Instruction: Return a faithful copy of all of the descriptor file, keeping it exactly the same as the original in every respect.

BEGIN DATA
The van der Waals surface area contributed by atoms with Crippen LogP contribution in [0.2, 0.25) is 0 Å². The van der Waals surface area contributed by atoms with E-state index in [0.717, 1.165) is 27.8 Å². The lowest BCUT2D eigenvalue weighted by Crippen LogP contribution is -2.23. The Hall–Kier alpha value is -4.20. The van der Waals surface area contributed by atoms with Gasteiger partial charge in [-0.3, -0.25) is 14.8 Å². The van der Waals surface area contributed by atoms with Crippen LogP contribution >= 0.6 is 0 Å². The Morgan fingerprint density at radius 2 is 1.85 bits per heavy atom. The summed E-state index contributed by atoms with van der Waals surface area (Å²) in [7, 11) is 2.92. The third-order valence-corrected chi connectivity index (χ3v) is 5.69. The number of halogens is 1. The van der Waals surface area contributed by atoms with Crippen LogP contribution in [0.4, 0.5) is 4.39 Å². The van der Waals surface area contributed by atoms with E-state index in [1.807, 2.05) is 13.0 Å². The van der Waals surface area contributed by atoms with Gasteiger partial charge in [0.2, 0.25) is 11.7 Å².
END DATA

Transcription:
The van der Waals surface area contributed by atoms with Crippen LogP contribution in [0.2, 0.25) is 0 Å². The van der Waals surface area contributed by atoms with E-state index in [0.717, 1.165) is 27.8 Å². The lowest BCUT2D eigenvalue weighted by Crippen LogP contribution is -2.23. The Hall–Kier alpha value is -4.20. The van der Waals surface area contributed by atoms with Gasteiger partial charge in [-0.3, -0.25) is 14.8 Å². The van der Waals surface area contributed by atoms with Crippen LogP contribution >= 0.6 is 0 Å². The Morgan fingerprint density at radius 2 is 1.85 bits per heavy atom. The summed E-state index contributed by atoms with van der Waals surface area (Å²) in [7, 11) is 2.92. The third-order valence-corrected chi connectivity index (χ3v) is 5.69. The number of halogens is 1. The van der Waals surface area contributed by atoms with Crippen LogP contribution in [0.4, 0.5) is 4.39 Å². The van der Waals surface area contributed by atoms with E-state index in [1.807, 2.05) is 13.0 Å². The van der Waals surface area contributed by atoms with Gasteiger partial charge in [0.2, 0.25) is 11.7 Å².